More helpful is a group known as The Friends of Kent, a group of volunteers who search for missing children. Their founder, Karen Collucci (Edie Falco) started the group when her son Kent disappeared ten years earlier and was never found. They organize a massive search of the grounds of Freedomland. Karen, in one moving scene on the Freedomland grounds, is able to communicate heart to heart with Brenda. Eventually the awful truth comes out, as matters between the frustrated blacks of Armstrong and the white cops start to spin out of control, despite the desperate efforts of Council.
Director Joe Roth and screenwriter Richard Price (the latter adapting his own novel) allow no let-up from the tension. Partly due to the jerky movements of his hand-held camera during the first part of the film, as well as some questionable editing, the film sometimes is hard to watch—nor does the script show much subtlety. There were times when some of the words put into Julianne Moore’s mouth evoked inappropriate laughter from the audience, but the skills of the actress and her co-leader Jackson, plus perhaps the best performance of all, that of Edie Falco, make us believe in and root for theses characters. Council’s strong Christian faith, expressed several times in his meetings with Brenda, is a welcome addition to the detective genre, and must be what saves a man who has seen so much of the dark side of humanity, from becoming hard and cynical.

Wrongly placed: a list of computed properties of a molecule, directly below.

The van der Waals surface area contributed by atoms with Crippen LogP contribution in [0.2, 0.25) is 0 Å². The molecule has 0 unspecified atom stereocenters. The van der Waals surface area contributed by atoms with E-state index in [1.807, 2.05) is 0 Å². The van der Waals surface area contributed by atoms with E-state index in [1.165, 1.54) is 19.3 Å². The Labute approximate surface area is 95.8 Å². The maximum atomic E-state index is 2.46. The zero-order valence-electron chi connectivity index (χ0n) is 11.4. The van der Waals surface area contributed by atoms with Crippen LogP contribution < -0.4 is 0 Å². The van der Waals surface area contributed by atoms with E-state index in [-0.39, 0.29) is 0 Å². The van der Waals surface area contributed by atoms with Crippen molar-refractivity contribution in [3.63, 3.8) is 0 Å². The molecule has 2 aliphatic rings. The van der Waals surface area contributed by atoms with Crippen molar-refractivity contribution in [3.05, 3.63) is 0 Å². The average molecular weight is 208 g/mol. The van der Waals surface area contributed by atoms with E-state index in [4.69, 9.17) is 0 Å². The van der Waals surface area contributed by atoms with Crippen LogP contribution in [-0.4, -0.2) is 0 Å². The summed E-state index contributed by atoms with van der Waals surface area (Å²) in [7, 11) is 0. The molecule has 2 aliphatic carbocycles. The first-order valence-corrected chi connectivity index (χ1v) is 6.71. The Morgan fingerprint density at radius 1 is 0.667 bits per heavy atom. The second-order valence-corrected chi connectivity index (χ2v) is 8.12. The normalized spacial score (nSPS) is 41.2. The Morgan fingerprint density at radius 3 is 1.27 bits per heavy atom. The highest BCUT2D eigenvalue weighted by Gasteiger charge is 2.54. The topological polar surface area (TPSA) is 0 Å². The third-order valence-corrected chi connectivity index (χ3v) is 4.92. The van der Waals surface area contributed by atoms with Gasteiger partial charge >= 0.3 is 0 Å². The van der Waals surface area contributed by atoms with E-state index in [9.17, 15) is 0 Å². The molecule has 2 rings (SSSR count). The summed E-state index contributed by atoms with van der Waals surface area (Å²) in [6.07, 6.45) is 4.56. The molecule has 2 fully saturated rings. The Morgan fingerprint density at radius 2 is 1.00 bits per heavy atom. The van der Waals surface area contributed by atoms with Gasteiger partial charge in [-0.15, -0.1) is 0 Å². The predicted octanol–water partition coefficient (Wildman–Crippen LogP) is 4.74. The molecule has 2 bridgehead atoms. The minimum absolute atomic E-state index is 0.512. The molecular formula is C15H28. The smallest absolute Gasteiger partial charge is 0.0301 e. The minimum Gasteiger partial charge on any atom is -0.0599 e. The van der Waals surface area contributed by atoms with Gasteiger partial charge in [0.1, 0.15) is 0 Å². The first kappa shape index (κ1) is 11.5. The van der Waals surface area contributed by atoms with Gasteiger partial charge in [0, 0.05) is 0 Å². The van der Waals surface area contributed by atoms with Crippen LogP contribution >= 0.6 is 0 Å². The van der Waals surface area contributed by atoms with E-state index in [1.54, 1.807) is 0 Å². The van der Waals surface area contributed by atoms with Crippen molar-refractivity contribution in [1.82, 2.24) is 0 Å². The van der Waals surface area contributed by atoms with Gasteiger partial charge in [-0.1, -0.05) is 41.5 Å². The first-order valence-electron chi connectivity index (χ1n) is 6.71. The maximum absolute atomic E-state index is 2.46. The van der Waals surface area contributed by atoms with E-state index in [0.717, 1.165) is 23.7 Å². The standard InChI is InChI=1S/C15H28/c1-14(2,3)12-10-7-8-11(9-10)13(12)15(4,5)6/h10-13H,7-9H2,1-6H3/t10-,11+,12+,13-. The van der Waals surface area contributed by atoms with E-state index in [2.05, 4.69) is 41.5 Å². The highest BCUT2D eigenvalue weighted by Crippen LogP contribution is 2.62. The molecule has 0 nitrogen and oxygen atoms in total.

Warning: Some of the questions might be spoilers, so you might want to wait to see the film before reading further.
1) How is this story different from other crime/police dramas? Were you surprised by the developments in the case of the missing four year-old Cody Martin?
2) Why do you think Brenda did what she did? How might Psalm 27 be appropriate for Brenda?
3) How is Lorenzo Council different from most other police detectives? What do you think happened between him and his son? How might their story be both a prodigal Son and a Prodigal Father story?
4) Compare Council’s assurance, “Nothing happens unless God wills it” with the apostle Paul’s words in Romans 8:28. What do you think? Any danger of developing a fatalistic philosophy here? What do you see in Lorenzo that such is not the case? What is he doing with his son to make up for the past?
5) What are the signs of racism that we see in the film? Is there such a problem between white police and black citizens in your community? Anything being done about it? Are the churches involved?
6) What is it that sets off the riot? How is this true to what has happened in many communities?
7) What do you think of Brenda’s declaration; “I love you for the way you talk with me”? An example of what psychologists call transference? From the way her brother Danny has treated her, how do you think that she has been made to feel about herself?
8) What do you think of Lorenzo’s counsel to her at the end? How can reaching out to others be part of our process of finding healing for ourselves? How is his advice as to what Brenda should do in her circumstances similar to what the apostle Paul did in Acts 28:16-31? Or another apostle at the very end of the film The Apostle?